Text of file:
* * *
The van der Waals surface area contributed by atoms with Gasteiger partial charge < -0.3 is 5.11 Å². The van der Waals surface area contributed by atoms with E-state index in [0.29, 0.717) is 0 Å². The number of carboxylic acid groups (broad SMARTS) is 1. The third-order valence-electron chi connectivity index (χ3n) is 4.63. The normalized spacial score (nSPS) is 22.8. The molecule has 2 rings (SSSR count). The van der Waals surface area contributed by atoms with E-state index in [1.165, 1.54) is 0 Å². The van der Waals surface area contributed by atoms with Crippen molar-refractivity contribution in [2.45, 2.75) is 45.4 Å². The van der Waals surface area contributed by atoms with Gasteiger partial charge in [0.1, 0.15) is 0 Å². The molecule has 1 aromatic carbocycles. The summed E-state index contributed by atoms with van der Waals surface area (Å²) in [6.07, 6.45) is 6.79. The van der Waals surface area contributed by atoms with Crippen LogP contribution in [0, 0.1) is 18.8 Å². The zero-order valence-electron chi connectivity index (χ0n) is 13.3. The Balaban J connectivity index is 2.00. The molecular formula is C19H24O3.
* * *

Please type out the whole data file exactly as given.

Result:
The van der Waals surface area contributed by atoms with Gasteiger partial charge < -0.3 is 5.11 Å². The van der Waals surface area contributed by atoms with E-state index in [0.29, 0.717) is 0 Å². The number of carboxylic acid groups (broad SMARTS) is 1. The third-order valence-electron chi connectivity index (χ3n) is 4.63. The normalized spacial score (nSPS) is 22.8. The molecule has 2 rings (SSSR count). The van der Waals surface area contributed by atoms with E-state index in [1.165, 1.54) is 0 Å². The van der Waals surface area contributed by atoms with Crippen molar-refractivity contribution in [2.45, 2.75) is 45.4 Å². The van der Waals surface area contributed by atoms with Gasteiger partial charge in [0.1, 0.15) is 0 Å². The molecule has 1 aromatic carbocycles. The summed E-state index contributed by atoms with van der Waals surface area (Å²) in [6.07, 6.45) is 6.79. The van der Waals surface area contributed by atoms with Crippen LogP contribution in [0, 0.1) is 18.8 Å². The zero-order valence-electron chi connectivity index (χ0n) is 13.3. The Balaban J connectivity index is 2.00. The molecular formula is C19H24O3.